At least two Camden high schools are weighing whether to convert to charters, as the prospect of major change sweeps through the district in its first year under state control.
Administrators and faculty at Creative Arts Morgan Village Academy and MetEast High School have already discussed the possibility of the conversion, which a majority of both staff and parents would need to approve and then make a formal application to the state.
Teachers at Brimm Medical Arts High School are expected to discuss making the change today, the school’s union representative said, adding that the union is resisting the move.
These schools would be the first in the state to seek to convert to charters. As such, they would no longer be within the jurisdiction of the district -- instead holding separate agreements with the state. They would still receive the bulk of their funding through the district.
Two private schools in Newark have won approval for charter conversion.
The conversion is by no means assured, and it is lengthy process that can take up to two years.
District spokesman Brendan Lowe said it was something each school was considering on its own; the state-appointed superintendent Paymon Rouhanifard was not involved.
“We continue to focus on our efforts to improve the district schools,” Lowe said. “Welcome them to do what they want to do, but we have had no role in it.”
But some union and community leaders questioned that claim. Rouhanifard plans on shaking up the district, including laying off hundreds of teachers and staff to close what the superintendent has said is a $75 million budget gap.
About 400 teachers last week received so-called Rice notices of pending board discussions of their possible termination or nonrenewal, and while Lowe said the number of actual layoffs won’t be that many, Rouhanifard has warned that 200 to 250 teachers could be laid off. The notifications of layoffs are expected to go out this week, although any decision on charter schools would be more than a year off and not impact that.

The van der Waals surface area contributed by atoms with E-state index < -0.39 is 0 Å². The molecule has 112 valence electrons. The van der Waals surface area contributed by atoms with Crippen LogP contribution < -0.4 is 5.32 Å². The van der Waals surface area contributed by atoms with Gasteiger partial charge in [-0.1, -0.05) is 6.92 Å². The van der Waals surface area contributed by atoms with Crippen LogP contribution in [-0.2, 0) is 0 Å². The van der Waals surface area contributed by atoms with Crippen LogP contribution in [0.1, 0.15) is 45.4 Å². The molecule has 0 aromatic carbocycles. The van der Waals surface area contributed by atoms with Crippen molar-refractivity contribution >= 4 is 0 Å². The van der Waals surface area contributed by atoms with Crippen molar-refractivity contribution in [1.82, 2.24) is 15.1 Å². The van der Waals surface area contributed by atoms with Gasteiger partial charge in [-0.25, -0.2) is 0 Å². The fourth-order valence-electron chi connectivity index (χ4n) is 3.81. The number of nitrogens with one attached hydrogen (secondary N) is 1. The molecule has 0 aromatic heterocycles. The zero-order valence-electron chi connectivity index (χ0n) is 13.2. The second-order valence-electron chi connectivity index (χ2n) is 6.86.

“Timing is everything,” said Karen Borrelli, the Camden Education Association’s board liaison and the union representative at Brimm. “The pitch they are using for the charter conversion is it will save our jobs and keep the schools together.”
These potential moves and layoffs are just some of the tumult to come. Camden has become the focal point of the new Urban Hope Act, under which three charter organizations have won at least preliminary approval to open the first of up to five new “renaissance schools” each in the city, starting next fall. The renaissance schools are a hybrid and better-funded version of charters, operating in concert with the district but nonetheless operated by outside charter organizations.
Appointed last August by Gov. Chris Christie, Rouhanifard has vowed to take a number of immediate steps in his, from improved security to strengthened professional development for teachers.
At the moment the situation in Camden is markedly different than that of Newark, which has announced that it will turn over some schools to charter operators. Rouhanifard, however, has vowed to work with the renaissance schools.